Australian Capital TerritoryA major initiative to create a fully fledged Department of Ophthalmology at Canberra Hospital commenced operation in January 2008. The $2 million investment in equipment and staffing will provide a comprehensive vitreo-retinal service not previously available in the ACT. Further appointments in other sub-specialty areas are being sought, in Paediatrics, Cornea and Glaucoma. The Department now has 2 registrars, and college accreditation of their positions will commence in 2009. A third registrar will also commence in 2009. At present the Department has 2 staff specialists and 5 visiting medical officers.
Initiatives to recruit and assist new ophthalmologists to commence private practice in the ACT, aiming to address the workforce shortage created by recent and projected retirements, include advertising through the College and word of mouth enquiry at conferences. An Oculopastics sub-specialist commenced in April 2008. It is envisaged that the training of Registrars within the Department of Ophthalmology will also assist this process in the long term.
Ophthalmologists from Canberra Eye Hospital (Private group practice) provide monthly Clinics at Goulburn, Cooma and Young, as well as a monthly Theatre list at Goulburn.
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New South Wales
Outback Eye ServiceThe Outback Eye Service provides ophthalmic outpatient services to rural and remote NSW and undertakes ophthalmic surgery at Bourke District Hospital on a regular basis. Cataract removal is the most common surgery performed.
Outreach ServicesThe Eye Clinic at the Children’s Hospital at Westmead reports that outreach ophthalmic services are offered at Mt Druitt and Campbelltown hospitals, staffed by a paediatric ophthalmologist, orthoptist and ophthalmic nurse. This provides quality paediatric eye services in areas where there very few or no such services available publicly or privately. Outreach orthoptic services are also offered for early childhood secondary screening services to four local community health services. This secondary screening ensures that babies and infants with eye and vision problems are identified early and referred for follow up. It also assists in identifying babies and children without eye and vision problems, thus reducing over referral rates.
The NSW Medical Services Outreach Assistance Program funds two specialists providing a monthly ophthalmology outreach service to Griffith. In 2007, the service undertook over 600 consultations.
The links are forstered with Vision Australia, Glaucoma Australia, Retina Australia and Guide Dogs to ensure that consumers have ready and easy access to acute services. For instance, Low Vision Clinics are provided at Sydney Eye Hospital in cooperation with Vision Australia. Additionally, the Hospital is working on non-operative management of macular disease in collaboration with the University of Sydney. The Hospital offers phone counselling as part of the pre and post admission services and for the wider community. Medical eye services are provided by the Hospital to Redfern Aboriginal Medical Services, Justice Health and Greater Western Area Health Service. Outreach nurse rural clinics are provided in Wollongong, Toucal, Mudgee, Orange and Greater Western Area Health Service.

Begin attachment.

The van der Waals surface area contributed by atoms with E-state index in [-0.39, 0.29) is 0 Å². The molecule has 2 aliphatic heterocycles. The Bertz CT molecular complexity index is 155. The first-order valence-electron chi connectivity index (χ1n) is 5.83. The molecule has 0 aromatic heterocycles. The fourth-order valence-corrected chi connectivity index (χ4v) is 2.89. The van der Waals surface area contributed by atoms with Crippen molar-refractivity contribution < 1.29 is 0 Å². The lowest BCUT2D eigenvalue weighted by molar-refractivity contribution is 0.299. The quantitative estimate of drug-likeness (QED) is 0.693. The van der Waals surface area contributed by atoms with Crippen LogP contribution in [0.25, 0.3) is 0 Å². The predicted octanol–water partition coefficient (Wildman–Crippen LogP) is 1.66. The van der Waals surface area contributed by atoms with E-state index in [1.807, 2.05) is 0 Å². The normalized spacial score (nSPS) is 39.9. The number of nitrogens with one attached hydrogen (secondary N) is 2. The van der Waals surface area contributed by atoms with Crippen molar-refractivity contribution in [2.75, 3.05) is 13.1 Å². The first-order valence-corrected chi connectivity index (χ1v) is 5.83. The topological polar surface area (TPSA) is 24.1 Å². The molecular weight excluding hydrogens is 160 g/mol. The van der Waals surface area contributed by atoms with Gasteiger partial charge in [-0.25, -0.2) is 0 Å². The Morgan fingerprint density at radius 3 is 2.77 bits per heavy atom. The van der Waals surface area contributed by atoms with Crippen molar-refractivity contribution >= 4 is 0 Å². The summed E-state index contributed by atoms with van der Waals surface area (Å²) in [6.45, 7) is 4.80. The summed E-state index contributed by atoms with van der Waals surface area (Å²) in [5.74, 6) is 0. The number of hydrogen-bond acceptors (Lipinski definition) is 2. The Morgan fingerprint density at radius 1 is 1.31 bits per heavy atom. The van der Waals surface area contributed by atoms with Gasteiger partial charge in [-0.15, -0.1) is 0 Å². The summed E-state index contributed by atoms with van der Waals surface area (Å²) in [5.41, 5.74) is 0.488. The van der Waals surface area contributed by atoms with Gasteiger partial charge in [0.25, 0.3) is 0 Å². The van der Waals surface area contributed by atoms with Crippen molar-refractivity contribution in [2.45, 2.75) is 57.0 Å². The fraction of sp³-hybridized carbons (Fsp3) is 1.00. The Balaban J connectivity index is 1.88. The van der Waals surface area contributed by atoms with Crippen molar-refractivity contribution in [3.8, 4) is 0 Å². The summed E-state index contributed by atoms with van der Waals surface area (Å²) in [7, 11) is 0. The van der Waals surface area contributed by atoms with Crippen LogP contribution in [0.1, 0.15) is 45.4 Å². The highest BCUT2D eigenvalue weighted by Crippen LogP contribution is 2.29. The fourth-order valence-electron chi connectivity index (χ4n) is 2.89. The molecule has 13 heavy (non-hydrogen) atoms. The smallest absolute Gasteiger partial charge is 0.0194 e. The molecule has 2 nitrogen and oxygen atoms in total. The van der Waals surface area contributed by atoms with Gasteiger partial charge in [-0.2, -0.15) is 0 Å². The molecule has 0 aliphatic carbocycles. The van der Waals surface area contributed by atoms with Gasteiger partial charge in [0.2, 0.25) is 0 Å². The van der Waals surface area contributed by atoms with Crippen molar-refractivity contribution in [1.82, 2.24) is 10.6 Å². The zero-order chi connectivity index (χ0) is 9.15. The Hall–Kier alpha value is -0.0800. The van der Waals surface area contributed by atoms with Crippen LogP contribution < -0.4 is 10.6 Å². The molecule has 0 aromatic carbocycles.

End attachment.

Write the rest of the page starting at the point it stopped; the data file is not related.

The Broken Hill Health Service a new position has been created for an ‘Eye Nurse Co-coordinator’. The objective of this position is to provide a nurse to take the lead role in the coordination and management of all ophthalmology services. The Tibooburra Health Service promotes its Ophthalmologic and Optometric clinics through out the district by mail box drops to all households.
Rural Area Health Services are working to increase access to eye health and/or vision care by investigating appropriate service delivery models such as telemedicine and providing outreach services in some isolated areas including Aboriginal and Torres Strait islander communities. A referral/appointment fast track service is in place with local ophthalmologists for Aboriginal clients using diabetes clinics.
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Shared Care Model for Management of GlaucomaNSW Health Optometrists Drug Authority Committee in collaboration with the Royal Australian and New Zealand College of Ophthalmologists, the School of Vision Science at UNSW and the NSW Optometrists Registration Board endorsed a shared care model improving access to eye services for glaucoma patients.
Trachoma InitiativesTraining was provided for trachoma screening and management programs to health workers in urban and rural/remote areas, improving the access for NT residents to trachoma screening and programs, in particular in Aboriginal communities.
A central trachoma resource was provided for liaison with organisations throughout the NT to improve their capacity to manage trachoma. This includes Government managed health centres, Community Controlled health centres and Aboriginal Medical Services and as part of Healthy School Aged Kids screening.
Outreach servicesIn Central Australia weekly visits to remote communities are organised between Alice Springs Hospital and the Aboriginal Medical Services Alliance NT to assess eye health and refer patients for follow up treatment/procedure as required. Around 500 patients were seen through these visits.